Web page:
In-depth week #5

1. What went particularly well during your mentoring sessions?

My mentor, Señora Galliford is really good at understanding the questions which I ask, and knowing exactly where I want to go with them, which is unique from last year. With my last in-depth, a lot more clarifying questions had to be asked, as Slam poetry is more subjective than Spanish. This year our meetings are super efficient, while still informative and enjoyable.

What learning challenges emerged?

a. What did you do to hold yourselves accountable for the learning?

As it goes with new relationships, there is always a period of time designated for adjusting to each other, and getting used to seeing the other person on a regular basis. I wouldn’t say that my mentor and I have experienced any “learning challenges” but more just understanding how the other person works, and trying to alter our own perceptions of the world to fit that. I am very planned and organized, but my mentor likes spontaneity and spur of the moment ideas. As a teacher, Señora Galliford wants to teach me the lessons based on every question I ask, but I’m assuming that as this project progresses more, I will take the reign, and probably just ask for resources and occasional questions. Already I am holding myself accountable in this manner, by going through everything I learn at the meetings, by myself. I come to the next meeting with extension questions to the previous meeting, as well as lists of resources which I have found useful in my continued learning.

4. What logical challenges affected your communication?

  1. What factors affected your ability to interact effectively?

Since Señora Galliford hasn’t spoken Spanish at a higher level, for a number of years, she is worried that she won’t be able to answer a lot of my questions. Because I haven’t gotten to an advanced level yet, she has understood all of my questions, or just needed a quick refresher. However, I will probably be learning higher level concepts which she isn’t super confident with, by the end of the year. Señora Galliford, however is looking forward to the challenge, as she wants to be fluent again, she just hasn’t taught grade eleven and twelve Spanish courses in a long time. I think that learning alongside my mentor is important, so that it is less of a teacher-student relationship. Combined, we both have a lot of external resources who we can look to if need be.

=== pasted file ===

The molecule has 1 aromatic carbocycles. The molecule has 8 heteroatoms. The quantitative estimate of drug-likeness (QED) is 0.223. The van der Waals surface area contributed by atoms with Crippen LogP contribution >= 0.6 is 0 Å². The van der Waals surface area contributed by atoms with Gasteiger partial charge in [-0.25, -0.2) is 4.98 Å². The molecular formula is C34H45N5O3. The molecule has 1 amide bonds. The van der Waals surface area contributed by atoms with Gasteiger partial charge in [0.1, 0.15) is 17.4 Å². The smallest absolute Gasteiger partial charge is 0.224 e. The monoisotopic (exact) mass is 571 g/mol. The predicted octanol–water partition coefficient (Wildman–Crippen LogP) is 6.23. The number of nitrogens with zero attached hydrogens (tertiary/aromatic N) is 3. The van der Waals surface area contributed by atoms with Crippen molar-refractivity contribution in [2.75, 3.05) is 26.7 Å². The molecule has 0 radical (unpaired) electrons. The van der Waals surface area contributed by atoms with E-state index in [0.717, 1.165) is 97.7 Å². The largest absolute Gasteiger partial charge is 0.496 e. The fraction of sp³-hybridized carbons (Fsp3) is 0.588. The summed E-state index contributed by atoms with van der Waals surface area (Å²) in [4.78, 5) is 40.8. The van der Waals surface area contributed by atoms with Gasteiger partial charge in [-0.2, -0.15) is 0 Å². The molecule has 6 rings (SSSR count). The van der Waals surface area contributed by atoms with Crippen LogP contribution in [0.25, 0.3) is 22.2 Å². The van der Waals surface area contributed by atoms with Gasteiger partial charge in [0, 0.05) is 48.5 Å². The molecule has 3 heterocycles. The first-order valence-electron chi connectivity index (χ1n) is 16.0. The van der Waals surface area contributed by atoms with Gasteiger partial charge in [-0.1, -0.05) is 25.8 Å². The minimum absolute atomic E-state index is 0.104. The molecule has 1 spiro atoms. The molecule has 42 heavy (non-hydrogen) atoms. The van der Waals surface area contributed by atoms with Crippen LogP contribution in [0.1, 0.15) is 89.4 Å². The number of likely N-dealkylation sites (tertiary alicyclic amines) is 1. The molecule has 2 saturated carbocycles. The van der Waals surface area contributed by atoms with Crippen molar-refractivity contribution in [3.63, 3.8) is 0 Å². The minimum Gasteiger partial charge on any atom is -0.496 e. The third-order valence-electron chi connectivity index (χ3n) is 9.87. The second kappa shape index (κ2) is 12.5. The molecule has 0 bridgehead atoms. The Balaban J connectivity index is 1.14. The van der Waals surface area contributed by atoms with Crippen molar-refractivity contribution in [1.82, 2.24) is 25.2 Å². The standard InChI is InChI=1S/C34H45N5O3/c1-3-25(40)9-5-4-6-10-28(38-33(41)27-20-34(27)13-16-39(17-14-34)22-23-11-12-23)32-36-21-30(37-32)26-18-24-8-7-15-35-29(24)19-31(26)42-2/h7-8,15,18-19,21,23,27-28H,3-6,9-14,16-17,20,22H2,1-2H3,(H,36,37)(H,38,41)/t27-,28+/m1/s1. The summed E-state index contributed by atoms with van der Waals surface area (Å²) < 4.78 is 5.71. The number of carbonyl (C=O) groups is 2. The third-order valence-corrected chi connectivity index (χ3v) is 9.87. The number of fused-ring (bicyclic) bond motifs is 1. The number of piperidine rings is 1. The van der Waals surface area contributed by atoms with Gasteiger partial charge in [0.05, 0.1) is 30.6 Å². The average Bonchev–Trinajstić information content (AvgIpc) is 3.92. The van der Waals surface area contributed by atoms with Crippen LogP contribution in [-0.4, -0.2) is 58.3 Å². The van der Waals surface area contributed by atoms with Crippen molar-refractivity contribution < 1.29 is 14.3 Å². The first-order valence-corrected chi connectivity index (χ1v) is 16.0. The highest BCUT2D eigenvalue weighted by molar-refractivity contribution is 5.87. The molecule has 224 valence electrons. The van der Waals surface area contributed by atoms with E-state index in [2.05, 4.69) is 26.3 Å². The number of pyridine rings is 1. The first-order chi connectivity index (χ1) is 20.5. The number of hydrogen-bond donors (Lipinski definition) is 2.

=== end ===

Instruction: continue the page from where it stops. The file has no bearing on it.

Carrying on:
Status Report:

I have been meeting with my mentor every week now, as it is convenient to meet, and I feel that I am gaining a lot from the meetings. By the end of this weekend, I will have finished unit two on Rosetta Stone, on top of some work on Duolingo, and studyspanish.com. I also completed my first Spanish research session this week. I wanted to learn more about the effect that certain Latinos have had on modern culture and media. I did some research on actress, Gina Rodriguez, and learnt a TON. During this weeks meeting, my main question was clarifying the difference between the Spanish words tú, tus, su and sus which as you may have guessed have very similar meanings. The spark notes, is that they all translate to “your” in English, but are used in different contexts, depending on how many items a person has.

Statuse Reporte en Español:

Yo miro mi mentor todo la semana ahora, es facíl y yo feel que yo mucho entonces. La fin de semana, mi “Rosetta Stone” units son finito. Yo estoy estudiando “Duolingo” y “estudiar español . com”. Yo finito mi primera español research projet está semana tambien. Yo quiero entonce mas about Latinos effect que tele y computadora de hoy society. Yo did research que la actriz Gina Rodriguez y entones mas. Está semana, mi primera question es “que es la difference entre words de español, tú, tus, su, y sus?” La mismo en ingles. They mean “your” pero are usar en diferente contexts depending on cuantos itemes un persona tiene.

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